Audit questions Waukesha County Museum's future

Chris Kuhagen
The audit on the Waukesha County Museum shows a net loss of $273,000 for the fiscal year of July 1, 2012, to June 30, 2013.
Published on: 3/4/2014

The long-awaited audit on the Waukesha County Museum revealed that the museum's board of directors did not have effective oversight of the organization's financial reporting and internal control over the last year.

It adds that the conditions the museum faces, which includes a loss in total net assets, creates an "uncertainty about the organization's ability to continue."

The audit, done by the Waukesha-based Walkowicz, Boczkiewicz & Co. S.C., was presented last week by the museum's board of directors to Waukesha County officials. It indicates that the museum, housed in the former Waukesha County Courthouse, had a decrease in net assets of about $273,000 during the fiscal year of July 1, 2012, to June 30, 2013.

"There's no question they have some work to do," said Norm Cummings, director of county administration. "But what they told us is that they are stable."

The losses included about $117,000 from writing off prior years' construction for the Les Paul exhibit, and $50,000 in unfulfilled pledges.

The audit concluded that "based upon the CEO's recommendations, the board of directors authorized the CEO of the organization to enter into construction contracts for the Les Paul exhibit but did not provide appropriate oversight as the project progressed. The board of directors did not verify that sufficient funds were available to cover the cost of the exhibit.

"The organization has not maintained an appropriate composition of assets (cash and marketable securities) to comply with donor restrictions."

Tom Constable, the museum board chairman, wrote in a letter back to the firm that "early in the audit period, funds were available to cover requested expenditures. However, as the Les Paul exhibit reached its completion in June 2013, the truth about whether or not adequate funds were available was obfuscated" by the former CEO, Kirsten Lee Villegas.

Constable added that "over 10 years ago we had a number of pledges that were never paid."

Moreover, the museum had to write off about $21,700 worth of "obsolete inventory" in its gift shop. The museum also had a shortage of $59,000 after money for restricted funds was used to cover expenses.

"There were a couple issues in that audit where our auditors thought we could have given more management and oversight, and in retrospect that is probably right," Constable said. "It is now understood that, as we move forward, more oversight is necessary and appropriate. This applies to regular museum activities, whether or not major construction is involved.

"The board's failure was it trusted but did not verify the validity of the assurances."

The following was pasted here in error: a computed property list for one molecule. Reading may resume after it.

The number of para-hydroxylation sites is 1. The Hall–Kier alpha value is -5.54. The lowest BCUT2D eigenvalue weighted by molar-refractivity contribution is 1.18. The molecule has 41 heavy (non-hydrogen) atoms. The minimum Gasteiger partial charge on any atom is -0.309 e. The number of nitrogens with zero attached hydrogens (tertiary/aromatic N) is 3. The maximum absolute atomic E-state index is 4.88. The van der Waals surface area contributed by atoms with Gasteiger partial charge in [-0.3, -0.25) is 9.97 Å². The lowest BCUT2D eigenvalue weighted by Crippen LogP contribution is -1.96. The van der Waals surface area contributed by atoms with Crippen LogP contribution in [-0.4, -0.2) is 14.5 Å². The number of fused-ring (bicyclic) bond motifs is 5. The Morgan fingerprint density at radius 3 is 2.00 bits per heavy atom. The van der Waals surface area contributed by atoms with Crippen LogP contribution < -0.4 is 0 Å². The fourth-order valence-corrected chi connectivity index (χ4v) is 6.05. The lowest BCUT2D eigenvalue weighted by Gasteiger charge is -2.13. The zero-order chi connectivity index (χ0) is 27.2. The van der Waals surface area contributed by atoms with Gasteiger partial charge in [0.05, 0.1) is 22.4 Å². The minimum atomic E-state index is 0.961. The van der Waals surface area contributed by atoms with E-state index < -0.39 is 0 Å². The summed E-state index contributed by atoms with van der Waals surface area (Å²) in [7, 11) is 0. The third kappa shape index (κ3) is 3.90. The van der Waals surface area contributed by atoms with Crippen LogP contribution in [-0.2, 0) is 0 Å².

Constable said that to ensure that the problems don't happen again, the board of directors will increase its number of meetings from six to 12, place specific restrictions on an account that only the board chair or treasurer is authorized to withdraw funds from after board approval, and have the contract accountant report jointly to the executive director and the board treasurer.

"What happened shouldn't have happened, so we're putting more restrictive rules in place," Constable said.

Cummings and his staff said they will continue to review the audit.

In the meantime, the county will continue to give the museum monthly payments of $12,500. How the county provides taxpayer money to the museum was changed in January after preliminary reports of the audit indicated the museum was in financial trouble.

Cummings said the museum has been paid for January and February. He said if staff members feel the museum is in a better position, it could recommend adjusting how the museum receives its funds.

The Waukesha County Board voted last fall to cut funding for the museum by half ($300,000 to $150,000) for program and building expenses.

Constable said the museum has spent $25,000 on its heating system this winter and $7,200 on gas and electric just for February.

"It's an aging building, and the costs add up," Constable said. "And we have a failing heating system. Replacing that $150,000 is not an easy task."

Despite these difficulties and "cash flow problems," Constable said the museum is in a stable position.

To replace the lost revenue, the museum eliminated two full-time positions that resulted in an expense reduction of about $100,000.

Constable said his goals have now shifted.

"We're not focused on cutting more expenses," Constable said. "We're focused on increasing donor revenue. I don't know where else we can cut. This year fundraising is our main issue."

He's also focused on finding the museum's new chief executive officer. Constable said his goal is to have a new CEO hired by the end of the month.

Constable said interim CEO Dan Finley's last day was Feb. 28. Finley, a former Waukesha County executive, was brought on when Villegas resigned last fall.

"Dan was very helpful at opening doors for us and fundraising," Constable said. "Now, we need to solidify our issues and follow through on the opportunities that Dan created."